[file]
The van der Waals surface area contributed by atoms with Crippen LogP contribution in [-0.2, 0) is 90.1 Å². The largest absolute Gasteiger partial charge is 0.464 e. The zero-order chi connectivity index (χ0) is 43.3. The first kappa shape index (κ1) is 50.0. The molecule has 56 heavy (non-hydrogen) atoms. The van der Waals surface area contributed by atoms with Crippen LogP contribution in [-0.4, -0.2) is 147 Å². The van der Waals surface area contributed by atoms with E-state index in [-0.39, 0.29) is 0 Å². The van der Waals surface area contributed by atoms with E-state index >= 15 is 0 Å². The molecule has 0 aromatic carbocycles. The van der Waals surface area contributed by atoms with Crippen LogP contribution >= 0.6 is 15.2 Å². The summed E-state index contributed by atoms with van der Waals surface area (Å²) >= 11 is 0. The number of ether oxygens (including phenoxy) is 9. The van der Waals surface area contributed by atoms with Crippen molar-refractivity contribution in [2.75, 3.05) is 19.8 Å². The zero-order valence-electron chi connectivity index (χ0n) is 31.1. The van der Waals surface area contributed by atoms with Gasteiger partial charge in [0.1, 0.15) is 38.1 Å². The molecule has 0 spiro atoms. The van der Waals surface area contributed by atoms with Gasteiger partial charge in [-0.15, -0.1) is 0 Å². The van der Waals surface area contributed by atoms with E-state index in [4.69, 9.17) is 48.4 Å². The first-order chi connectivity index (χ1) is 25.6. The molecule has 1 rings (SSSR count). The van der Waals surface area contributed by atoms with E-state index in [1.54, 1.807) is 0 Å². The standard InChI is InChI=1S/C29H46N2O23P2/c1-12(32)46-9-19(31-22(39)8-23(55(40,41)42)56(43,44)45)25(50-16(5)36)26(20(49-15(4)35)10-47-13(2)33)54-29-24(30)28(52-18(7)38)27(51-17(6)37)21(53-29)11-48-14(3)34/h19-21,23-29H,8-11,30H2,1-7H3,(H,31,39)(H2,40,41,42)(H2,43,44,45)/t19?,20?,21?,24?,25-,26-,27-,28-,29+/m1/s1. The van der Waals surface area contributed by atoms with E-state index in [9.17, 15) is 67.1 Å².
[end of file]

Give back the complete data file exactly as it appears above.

The van der Waals surface area contributed by atoms with Crippen LogP contribution in [-0.2, 0) is 90.1 Å². The largest absolute Gasteiger partial charge is 0.464 e. The zero-order chi connectivity index (χ0) is 43.3. The first kappa shape index (κ1) is 50.0. The molecule has 56 heavy (non-hydrogen) atoms. The van der Waals surface area contributed by atoms with Crippen LogP contribution in [-0.4, -0.2) is 147 Å². The van der Waals surface area contributed by atoms with E-state index in [-0.39, 0.29) is 0 Å². The van der Waals surface area contributed by atoms with E-state index >= 15 is 0 Å². The molecule has 0 aromatic carbocycles. The van der Waals surface area contributed by atoms with Crippen LogP contribution >= 0.6 is 15.2 Å². The summed E-state index contributed by atoms with van der Waals surface area (Å²) >= 11 is 0. The number of ether oxygens (including phenoxy) is 9. The van der Waals surface area contributed by atoms with Crippen molar-refractivity contribution in [2.75, 3.05) is 19.8 Å². The zero-order valence-electron chi connectivity index (χ0n) is 31.1. The van der Waals surface area contributed by atoms with Gasteiger partial charge in [0.1, 0.15) is 38.1 Å². The molecule has 0 spiro atoms. The van der Waals surface area contributed by atoms with Gasteiger partial charge in [-0.15, -0.1) is 0 Å². The van der Waals surface area contributed by atoms with E-state index in [4.69, 9.17) is 48.4 Å². The first-order chi connectivity index (χ1) is 25.6. The molecule has 1 rings (SSSR count). The van der Waals surface area contributed by atoms with E-state index in [1.54, 1.807) is 0 Å². The standard InChI is InChI=1S/C29H46N2O23P2/c1-12(32)46-9-19(31-22(39)8-23(55(40,41)42)56(43,44)45)25(50-16(5)36)26(20(49-15(4)35)10-47-13(2)33)54-29-24(30)28(52-18(7)38)27(51-17(6)37)21(53-29)11-48-14(3)34/h19-21,23-29H,8-11,30H2,1-7H3,(H,31,39)(H2,40,41,42)(H2,43,44,45)/t19?,20?,21?,24?,25-,26-,27-,28-,29+/m1/s1. The van der Waals surface area contributed by atoms with E-state index in [9.17, 15) is 67.1 Å².